The Adventures of Phatgurl
by Emily Suzanne
Adventures Of Phatgurl
is a serial collection of stories about the adventures of Jany, a
plus-sized young woman who, in desperation, places an ad on a
personals website. As she embarks on her dates, she meets many
different kinds of men who expect many different things from her.
Some of her adventures are wildly amusing and others are more
serious and even sad.
If you have any
ideas or experiences, funny or otherwise, that you would like to see
depicted in a future Phatgurl story, please e-mail me at
I will do my very best to incorporate all reader ideas into future
The Ad (Part 2)
seeks SM who will not rape her, emotionally or otherwise.
The ability to both speak and write in complete sentences is
a plus. Must not inadvertently throw her down stairs or
pretend that she is “Mama.” Intelligent conversation, a
little respect, and the lack of a current significant other
will get you far. And a well-developed sense of humor won’t
hurt, either. If you like smart chicks with jelly bellies
and thunder thighs, reply to
Candidate 2.2: The Boy-Man
Yo, what up?
Ya wanna hook up sumtime, hit me back.
Um… yo? Is
that how I’m supposed to respond? I am “hitting you back,”
but I’m not sure if I feel like “hooking up.” I guess it
depends exactly what you mean by hook up and what kind of
guy you turn out to be. Fair? How ‘bout if ya tell me a
little more about yourself and we’ll go from there. And
feel free to ask questions about me.
Re: Hey, Gurl
I have a
daughter, four years old. I get her every weekend and a few
weeks at a time in the summer. I love her more than
anything. I work at a call center, and when I need a little
extra money, I work nights for my brother doing computer
programming stuff- just the input kind of stuff. I don’t
know much about programming. I live just out of the burbs
in a place that feels sort of like the middle of nowhere,
but I’m close to my kid, so I can deal with it. I’m into
fishing and that kind of shit. And when I said hook up, I
meant get together. I wouldn’t complain if we hooked up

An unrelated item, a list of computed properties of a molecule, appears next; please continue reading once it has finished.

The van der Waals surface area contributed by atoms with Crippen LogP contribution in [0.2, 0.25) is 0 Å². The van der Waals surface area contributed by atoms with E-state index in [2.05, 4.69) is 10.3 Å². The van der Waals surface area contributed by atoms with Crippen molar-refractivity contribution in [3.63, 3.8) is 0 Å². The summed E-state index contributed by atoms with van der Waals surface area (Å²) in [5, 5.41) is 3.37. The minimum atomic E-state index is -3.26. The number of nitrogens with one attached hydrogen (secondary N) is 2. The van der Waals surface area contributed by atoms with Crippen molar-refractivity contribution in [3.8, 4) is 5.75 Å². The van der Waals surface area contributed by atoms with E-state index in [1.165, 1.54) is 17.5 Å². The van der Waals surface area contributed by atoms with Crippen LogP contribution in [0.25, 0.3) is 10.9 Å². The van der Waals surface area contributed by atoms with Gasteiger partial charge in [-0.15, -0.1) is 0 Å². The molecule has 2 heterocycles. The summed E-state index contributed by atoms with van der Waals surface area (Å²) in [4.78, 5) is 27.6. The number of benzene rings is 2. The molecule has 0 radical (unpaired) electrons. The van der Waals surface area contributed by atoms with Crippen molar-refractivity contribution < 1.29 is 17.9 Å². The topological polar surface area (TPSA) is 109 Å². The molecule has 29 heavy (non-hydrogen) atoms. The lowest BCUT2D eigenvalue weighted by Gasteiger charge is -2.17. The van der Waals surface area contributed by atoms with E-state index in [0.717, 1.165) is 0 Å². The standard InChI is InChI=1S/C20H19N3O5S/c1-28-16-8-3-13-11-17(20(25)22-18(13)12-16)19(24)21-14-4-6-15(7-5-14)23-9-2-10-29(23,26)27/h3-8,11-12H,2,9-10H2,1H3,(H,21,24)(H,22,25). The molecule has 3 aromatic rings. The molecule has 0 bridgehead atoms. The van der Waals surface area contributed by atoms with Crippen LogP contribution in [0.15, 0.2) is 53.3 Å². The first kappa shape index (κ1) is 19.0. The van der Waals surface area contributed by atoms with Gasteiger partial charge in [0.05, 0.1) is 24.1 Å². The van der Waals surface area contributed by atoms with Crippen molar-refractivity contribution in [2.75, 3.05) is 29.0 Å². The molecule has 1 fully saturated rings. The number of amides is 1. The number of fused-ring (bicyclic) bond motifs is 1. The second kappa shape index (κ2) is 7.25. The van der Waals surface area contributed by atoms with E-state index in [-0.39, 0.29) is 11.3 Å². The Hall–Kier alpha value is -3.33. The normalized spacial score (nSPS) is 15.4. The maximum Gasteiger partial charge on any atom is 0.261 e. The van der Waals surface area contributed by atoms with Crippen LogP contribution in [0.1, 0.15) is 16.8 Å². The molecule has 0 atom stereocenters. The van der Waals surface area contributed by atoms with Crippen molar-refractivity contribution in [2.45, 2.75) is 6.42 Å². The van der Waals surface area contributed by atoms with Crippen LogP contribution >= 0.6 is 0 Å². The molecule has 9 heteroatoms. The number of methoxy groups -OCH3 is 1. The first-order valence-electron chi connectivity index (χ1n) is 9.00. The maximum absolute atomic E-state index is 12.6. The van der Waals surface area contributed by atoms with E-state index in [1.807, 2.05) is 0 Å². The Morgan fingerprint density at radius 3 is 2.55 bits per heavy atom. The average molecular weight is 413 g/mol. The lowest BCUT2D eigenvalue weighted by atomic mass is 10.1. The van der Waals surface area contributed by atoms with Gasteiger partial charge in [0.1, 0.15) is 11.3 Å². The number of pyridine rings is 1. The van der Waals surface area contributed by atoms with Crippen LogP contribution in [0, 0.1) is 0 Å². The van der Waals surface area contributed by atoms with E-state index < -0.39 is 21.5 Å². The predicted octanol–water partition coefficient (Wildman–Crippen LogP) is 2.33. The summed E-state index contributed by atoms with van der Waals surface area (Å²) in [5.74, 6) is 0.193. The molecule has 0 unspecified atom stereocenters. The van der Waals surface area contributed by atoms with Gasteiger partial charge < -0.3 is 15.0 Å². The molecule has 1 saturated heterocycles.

when we hooked up, though. Get what I mean?
I would be more
than happy to hook up with you, but I will not promise to
HOOK UP with you. I like to think I’m a classy broad, and
while I do know how to have a good time, I like to make sure
it’s going to BE a good time before I have it. Do YOU get
what I mean? As long as we’re clear on that, when do you
want to get together? Oh, and here’s a pic. When you see
it, it could change everything.
That’s when I wanna hook up. You need to grow a set of
balls, girl. Ain’t nothin’ wrong with the way you look
and you gotta OWN that. Come see me Friday after work.
We’ll hang. You can sleep on my couch if ur too tired
to go home. I attached directions to my house.
Jany had a driver’s license, but she’d never gotten around
to getting a car—public transportation was just plain
cheaper, all things considered. She had, on occasion,
borrowed one of the three cars Mala owned but never seemed
to actually drive anywhere, though. It was one of the perks
of being cashier, janitor, personal assistant, conscience,
and logic to a woman who was so caught up in her own
creative process that she barely seemed to live on Earth.
So, on Tuesday morning, Jany talked to Mala, and, as usual,
Mala absent-mindedly dropped a set of keys into Jany’s hand
and waved her away without question or comment, intent on
her latest creation. And so the problem of getting there
was taken care of.
Friday morning, Jany’s phone rang just as she was waking up
for work. Sleepily, she answered it without really looking
to see who it was. A voice that Jany was far too tired to
recognize said, “Hey, Sexy.”
“Uh, hi. Who—who is this?”
“Who do you think it is?” the deep voice asked.
“It’s 5:30 in the morning and I’m half asleep—I don’t think
“It’s me. Don.”
“Don? Oh, Don!” Jany laughed as she sat up in bed. “I’m
sorry. You woke me up. So what’s new?” Jany tried hard
not to express her irritation at such an early wake-up
call. While one or two of the e-mails Don had sent had
seemed crass and unintelligent, their phone conversations